Battery-powered electric cars, fuel cell and hybrid vehicles share some common components that are needed for the high-voltage circuitry. Finding ways to exploit these potential synergies in the power electronics could be a key factor in further development, as multiple-use components could be manufactured in larger numbers and therefore most cost-effectively in future mass vehicle production. The aim of this project is to analyse and assess the power electronics in terms of modular construction in order to ultimately be able to use this flexibly in electric drive concepts.

It is not just »electric« vehicles that are electric. Fuel cell vehicles are as well, as in addition to the fuel cell they also have a traction battery on board. To regulate the electric currents in the vehicle power system DC-to-DC converters are required. The converter box contains these voltage transformers and supplies the traction drive and all other high-voltage consumers via an intermediate circuit. Transformers are sometimes also used between battery and vehicle electrics on purely battery-powered and hybrid vehicles.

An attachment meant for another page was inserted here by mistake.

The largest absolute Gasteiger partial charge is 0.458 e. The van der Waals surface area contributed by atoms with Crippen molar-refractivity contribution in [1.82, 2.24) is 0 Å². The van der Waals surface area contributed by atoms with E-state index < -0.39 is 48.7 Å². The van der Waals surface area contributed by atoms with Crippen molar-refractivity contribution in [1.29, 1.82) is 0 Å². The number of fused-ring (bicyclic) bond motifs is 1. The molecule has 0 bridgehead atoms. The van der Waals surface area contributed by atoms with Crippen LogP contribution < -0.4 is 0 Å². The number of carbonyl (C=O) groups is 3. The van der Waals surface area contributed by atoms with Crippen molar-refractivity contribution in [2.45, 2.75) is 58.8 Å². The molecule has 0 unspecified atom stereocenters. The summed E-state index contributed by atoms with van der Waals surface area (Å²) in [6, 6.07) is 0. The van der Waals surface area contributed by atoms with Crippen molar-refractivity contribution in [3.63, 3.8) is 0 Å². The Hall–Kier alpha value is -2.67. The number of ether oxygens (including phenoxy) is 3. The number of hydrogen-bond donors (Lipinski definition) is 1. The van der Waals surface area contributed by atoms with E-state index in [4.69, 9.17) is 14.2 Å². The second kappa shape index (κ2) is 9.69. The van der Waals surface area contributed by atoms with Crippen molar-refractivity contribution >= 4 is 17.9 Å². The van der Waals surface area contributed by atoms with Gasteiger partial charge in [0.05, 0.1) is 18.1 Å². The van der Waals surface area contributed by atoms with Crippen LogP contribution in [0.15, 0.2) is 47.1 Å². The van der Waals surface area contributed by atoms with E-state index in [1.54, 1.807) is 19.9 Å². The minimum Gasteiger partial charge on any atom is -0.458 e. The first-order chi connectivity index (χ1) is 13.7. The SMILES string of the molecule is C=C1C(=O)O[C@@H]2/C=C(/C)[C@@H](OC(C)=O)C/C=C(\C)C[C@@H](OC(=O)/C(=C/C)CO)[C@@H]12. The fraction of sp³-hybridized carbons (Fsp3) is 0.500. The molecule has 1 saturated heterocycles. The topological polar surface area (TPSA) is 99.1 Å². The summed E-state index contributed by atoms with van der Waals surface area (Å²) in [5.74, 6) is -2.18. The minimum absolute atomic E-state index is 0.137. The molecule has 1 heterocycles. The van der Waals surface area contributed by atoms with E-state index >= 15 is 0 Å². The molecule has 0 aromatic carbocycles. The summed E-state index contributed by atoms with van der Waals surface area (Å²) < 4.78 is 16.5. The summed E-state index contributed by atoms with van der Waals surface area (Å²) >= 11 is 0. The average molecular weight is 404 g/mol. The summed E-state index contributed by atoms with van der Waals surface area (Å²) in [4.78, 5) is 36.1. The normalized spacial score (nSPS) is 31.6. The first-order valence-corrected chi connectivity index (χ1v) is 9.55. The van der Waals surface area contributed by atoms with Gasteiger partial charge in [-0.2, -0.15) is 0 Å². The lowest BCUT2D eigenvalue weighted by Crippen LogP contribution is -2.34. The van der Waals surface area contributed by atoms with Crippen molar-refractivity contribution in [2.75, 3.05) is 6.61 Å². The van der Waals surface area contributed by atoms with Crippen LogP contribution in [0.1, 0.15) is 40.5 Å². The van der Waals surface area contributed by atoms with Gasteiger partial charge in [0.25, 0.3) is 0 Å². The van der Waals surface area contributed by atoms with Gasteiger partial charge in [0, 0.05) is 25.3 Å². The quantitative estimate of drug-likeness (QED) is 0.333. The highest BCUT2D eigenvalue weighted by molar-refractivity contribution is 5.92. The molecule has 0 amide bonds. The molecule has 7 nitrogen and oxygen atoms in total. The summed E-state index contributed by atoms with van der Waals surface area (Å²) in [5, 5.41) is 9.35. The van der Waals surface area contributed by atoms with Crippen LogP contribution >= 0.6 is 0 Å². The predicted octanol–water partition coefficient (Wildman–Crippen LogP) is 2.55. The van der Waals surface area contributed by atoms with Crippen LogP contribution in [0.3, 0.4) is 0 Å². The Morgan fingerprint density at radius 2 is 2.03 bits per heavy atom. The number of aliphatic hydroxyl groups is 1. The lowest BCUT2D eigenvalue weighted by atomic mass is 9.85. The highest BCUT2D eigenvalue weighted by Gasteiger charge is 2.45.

Here, only the module for the battery path is required. Using automotive development methods, the intention is to optimise this and perfect it for modular use. A key component in this regard is a high-performance inductor module that needs to be newly developed. In addition, research is being conducted into new materials and innovative combinations aimed at halving volume, weight, cost and power loss.

The result is a power electronics system that regulates energy flow with great efficiency and has been proven to work in a test vehicle. That is a significant step towards full mass production.

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